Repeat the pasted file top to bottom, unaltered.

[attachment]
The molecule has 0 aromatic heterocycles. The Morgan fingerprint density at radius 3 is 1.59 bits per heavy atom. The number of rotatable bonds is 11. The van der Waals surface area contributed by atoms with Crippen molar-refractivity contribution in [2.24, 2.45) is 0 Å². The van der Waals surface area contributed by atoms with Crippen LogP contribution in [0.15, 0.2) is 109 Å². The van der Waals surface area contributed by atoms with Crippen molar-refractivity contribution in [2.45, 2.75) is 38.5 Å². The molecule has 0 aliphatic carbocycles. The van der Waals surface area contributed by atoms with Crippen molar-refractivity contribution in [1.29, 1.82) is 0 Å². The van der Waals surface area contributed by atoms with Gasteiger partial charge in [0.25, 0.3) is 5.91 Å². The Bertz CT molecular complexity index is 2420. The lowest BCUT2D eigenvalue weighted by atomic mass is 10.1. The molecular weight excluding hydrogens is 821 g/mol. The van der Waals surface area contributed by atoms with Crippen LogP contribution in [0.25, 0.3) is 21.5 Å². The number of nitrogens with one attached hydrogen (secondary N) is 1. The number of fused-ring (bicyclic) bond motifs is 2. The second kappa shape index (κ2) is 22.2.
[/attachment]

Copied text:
The molecule has 0 aromatic heterocycles. The Morgan fingerprint density at radius 3 is 1.59 bits per heavy atom. The number of rotatable bonds is 11. The van der Waals surface area contributed by atoms with Crippen molar-refractivity contribution in [2.24, 2.45) is 0 Å². The van der Waals surface area contributed by atoms with Crippen LogP contribution in [0.15, 0.2) is 109 Å². The van der Waals surface area contributed by atoms with Crippen molar-refractivity contribution in [2.45, 2.75) is 38.5 Å². The molecule has 0 aliphatic carbocycles. The van der Waals surface area contributed by atoms with Crippen molar-refractivity contribution in [1.29, 1.82) is 0 Å². The van der Waals surface area contributed by atoms with Gasteiger partial charge in [0.25, 0.3) is 5.91 Å². The Bertz CT molecular complexity index is 2420. The lowest BCUT2D eigenvalue weighted by atomic mass is 10.1. The molecular weight excluding hydrogens is 821 g/mol. The van der Waals surface area contributed by atoms with Crippen LogP contribution in [0.25, 0.3) is 21.5 Å². The number of nitrogens with one attached hydrogen (secondary N) is 1. The number of fused-ring (bicyclic) bond motifs is 2. The second kappa shape index (κ2) is 22.2.